Although she continued to write, Roberts only started to write with publication in mind after she stopped working in the computer field in 1989. "This freed up the analytical part of my mind," she explained, "enabling me to concentrate on story plots and characters. I then worked part time in various horse-racing yards to support myself while writing." Although she had been publishing short fiction in British magazines since 1984, she "hit the spot with a young adult fantasy," the novel Song Quest, in 1999. Song Quest is the first novel in Roberts' three-volume "Echorium Sequence."

In the "Echorium Sequence" readers enter a world inhabited by humans and Half Creatures—beings who are part human and part animal, such as the half-fish merlee and half-bird quetzal. The world's tranquility is maintained by Singers, who are trained on the Isle of Echos, and whose song soothes pain and promotes healing and joy. In Song Quest a girl named Rialle develops a talent for communicating with the merlee, and she goes on a quest to discover an evil race that is hunting these half-fish creatures. Crystal Mask finds a young apprentice Singer named Renn drawn into a decades old evil perpetrated by avaricious former priest Frazhin and Yashra after he is assigned to calm the demons haunting a wild girl named Shaiala, who was raised by centaurs. Noting that Roberts' fantasy world is "original and detailed," School Library Journal contributor Trish Anderson praised the fictional protagonists of Crystal Mask for their ability to "respond realistically to extraordinary events." Noting that the plot contains some confusing "twists and turns," Booklist reviewer Lauren Peterson nonetheless maintained that the novel possesses "great depth as well as plenty of action and excitement."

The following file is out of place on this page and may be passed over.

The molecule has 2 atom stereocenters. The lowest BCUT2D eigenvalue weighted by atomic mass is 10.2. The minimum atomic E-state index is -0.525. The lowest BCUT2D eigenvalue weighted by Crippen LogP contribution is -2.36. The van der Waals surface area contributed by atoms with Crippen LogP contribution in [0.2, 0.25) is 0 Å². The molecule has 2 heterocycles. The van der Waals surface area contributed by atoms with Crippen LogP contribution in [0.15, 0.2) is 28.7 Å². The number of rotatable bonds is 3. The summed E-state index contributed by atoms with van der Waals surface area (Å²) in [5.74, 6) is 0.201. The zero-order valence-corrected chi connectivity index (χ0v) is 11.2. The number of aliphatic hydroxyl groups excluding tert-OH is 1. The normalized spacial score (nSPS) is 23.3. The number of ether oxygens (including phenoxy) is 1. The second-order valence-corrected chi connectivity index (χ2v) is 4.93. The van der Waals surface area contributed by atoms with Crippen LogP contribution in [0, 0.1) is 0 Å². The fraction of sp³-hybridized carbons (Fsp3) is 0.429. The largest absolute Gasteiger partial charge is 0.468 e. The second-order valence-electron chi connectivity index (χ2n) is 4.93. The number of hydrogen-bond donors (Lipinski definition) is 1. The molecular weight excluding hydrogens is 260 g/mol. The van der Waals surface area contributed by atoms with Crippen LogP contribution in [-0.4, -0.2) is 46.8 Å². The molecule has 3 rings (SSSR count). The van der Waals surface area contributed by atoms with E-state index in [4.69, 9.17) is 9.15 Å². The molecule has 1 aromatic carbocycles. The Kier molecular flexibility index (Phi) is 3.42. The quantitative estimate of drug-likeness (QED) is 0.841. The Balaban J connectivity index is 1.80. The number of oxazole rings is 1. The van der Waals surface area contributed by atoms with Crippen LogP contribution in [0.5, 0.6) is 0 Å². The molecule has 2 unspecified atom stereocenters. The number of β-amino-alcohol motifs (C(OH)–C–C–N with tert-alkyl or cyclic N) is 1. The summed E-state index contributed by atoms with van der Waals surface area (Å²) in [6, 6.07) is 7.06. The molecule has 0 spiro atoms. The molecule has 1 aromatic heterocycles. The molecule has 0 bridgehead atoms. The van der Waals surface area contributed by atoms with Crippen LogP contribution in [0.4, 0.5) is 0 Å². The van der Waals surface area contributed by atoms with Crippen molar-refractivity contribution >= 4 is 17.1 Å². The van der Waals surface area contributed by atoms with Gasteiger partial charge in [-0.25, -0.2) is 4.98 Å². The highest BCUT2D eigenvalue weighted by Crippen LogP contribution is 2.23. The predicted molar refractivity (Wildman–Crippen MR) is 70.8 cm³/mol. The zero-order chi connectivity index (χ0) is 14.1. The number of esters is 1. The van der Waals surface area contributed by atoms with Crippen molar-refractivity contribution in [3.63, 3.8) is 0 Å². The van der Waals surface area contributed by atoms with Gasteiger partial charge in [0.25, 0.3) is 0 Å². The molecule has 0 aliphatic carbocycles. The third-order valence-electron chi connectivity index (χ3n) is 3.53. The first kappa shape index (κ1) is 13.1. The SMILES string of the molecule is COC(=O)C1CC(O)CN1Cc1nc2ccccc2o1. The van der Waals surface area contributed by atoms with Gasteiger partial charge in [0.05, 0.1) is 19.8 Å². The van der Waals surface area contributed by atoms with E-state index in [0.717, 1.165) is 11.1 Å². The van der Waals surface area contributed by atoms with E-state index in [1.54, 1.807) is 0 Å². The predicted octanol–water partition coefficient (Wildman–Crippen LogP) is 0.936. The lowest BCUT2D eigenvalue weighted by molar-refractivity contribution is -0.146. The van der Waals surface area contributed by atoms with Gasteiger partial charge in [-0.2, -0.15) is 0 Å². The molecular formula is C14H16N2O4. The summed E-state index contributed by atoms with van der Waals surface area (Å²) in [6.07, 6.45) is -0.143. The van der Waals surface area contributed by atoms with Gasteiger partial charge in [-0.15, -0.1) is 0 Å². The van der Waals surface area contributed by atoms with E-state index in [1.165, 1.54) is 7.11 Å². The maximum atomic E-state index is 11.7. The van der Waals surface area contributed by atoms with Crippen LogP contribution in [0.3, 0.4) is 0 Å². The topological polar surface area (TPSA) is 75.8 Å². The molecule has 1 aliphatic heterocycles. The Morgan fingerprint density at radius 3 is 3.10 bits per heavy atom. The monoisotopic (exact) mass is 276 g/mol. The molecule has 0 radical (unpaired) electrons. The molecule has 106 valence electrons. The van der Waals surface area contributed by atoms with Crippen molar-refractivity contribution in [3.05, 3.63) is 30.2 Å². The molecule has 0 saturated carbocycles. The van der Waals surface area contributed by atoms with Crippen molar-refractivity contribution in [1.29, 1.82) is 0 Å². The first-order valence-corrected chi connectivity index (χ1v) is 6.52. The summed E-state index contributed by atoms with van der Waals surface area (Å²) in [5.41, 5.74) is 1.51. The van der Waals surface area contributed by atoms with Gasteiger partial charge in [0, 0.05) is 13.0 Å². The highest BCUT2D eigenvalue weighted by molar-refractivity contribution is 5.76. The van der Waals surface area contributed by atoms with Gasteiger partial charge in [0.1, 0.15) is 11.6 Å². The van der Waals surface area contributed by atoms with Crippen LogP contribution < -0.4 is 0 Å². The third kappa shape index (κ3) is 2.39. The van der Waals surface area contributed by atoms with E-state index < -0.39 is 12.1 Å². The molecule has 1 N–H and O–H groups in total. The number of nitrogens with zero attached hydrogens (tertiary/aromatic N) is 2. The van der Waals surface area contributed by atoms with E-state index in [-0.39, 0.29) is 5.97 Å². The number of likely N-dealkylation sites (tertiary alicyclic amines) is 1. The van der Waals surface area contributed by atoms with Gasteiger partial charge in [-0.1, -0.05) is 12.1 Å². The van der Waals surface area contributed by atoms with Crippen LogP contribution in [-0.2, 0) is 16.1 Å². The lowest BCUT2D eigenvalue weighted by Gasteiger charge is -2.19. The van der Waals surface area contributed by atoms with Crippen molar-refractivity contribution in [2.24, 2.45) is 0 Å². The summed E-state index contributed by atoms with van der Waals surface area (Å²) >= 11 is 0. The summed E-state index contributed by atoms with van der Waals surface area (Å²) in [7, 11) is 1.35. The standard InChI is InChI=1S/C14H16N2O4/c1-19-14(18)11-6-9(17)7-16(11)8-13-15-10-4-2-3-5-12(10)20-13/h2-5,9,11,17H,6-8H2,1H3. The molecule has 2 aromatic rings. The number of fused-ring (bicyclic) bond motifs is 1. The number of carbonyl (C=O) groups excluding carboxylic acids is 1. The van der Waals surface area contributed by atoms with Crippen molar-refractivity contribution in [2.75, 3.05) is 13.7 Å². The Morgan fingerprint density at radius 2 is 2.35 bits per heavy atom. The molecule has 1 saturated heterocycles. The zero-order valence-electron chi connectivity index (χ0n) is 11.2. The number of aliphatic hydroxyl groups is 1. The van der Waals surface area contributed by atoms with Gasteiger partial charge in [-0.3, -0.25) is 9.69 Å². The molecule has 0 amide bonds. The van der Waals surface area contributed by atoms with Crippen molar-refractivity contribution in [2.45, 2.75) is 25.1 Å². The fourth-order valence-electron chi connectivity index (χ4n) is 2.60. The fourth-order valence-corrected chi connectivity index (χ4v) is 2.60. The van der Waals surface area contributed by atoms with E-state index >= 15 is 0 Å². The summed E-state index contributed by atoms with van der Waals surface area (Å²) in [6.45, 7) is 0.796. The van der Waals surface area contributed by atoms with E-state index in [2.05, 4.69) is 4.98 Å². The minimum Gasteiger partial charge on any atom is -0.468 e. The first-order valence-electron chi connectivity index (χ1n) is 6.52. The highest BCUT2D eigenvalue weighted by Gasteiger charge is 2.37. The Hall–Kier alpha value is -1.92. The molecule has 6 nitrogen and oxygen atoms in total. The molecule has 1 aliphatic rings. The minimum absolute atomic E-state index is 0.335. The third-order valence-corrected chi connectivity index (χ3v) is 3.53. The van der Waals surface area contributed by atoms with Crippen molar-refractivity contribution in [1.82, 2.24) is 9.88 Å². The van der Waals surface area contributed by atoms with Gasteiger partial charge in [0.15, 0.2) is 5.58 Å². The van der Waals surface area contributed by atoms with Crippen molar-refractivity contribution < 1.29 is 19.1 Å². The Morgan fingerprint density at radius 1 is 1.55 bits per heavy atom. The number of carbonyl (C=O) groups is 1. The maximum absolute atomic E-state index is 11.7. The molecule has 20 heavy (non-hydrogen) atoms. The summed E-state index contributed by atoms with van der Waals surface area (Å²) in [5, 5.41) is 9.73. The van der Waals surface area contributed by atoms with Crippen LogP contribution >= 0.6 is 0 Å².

Dark Quetzal concludes Roberts' "Echorium Sequence," as young Singer Kyarra uses her talents to aid her imprisoned mother, one of three interwoven plots in the novel. Centering on the quetzal, who have been drawn into the worship of Frazhin, who has risen to the level of Starmaker, the novel follows the downfall of Frazhin after his efforts to enchant several human tribes go awry. While noting that the novel's human protagonists are often "abusive, ineffective, or just plain unpleasant," a Kirkus Reviews critic maintained that Roberts' Half Creatures are "endearing" and added that the author "weaves her narrative skillfully." While noting that the series should be read in its entirety, School Library Journal contributor Mara Alpert praised the "Echorium Sequence" for bringing to life "an intricate and intriguing world, memorable characters, and a satisfying conclusion."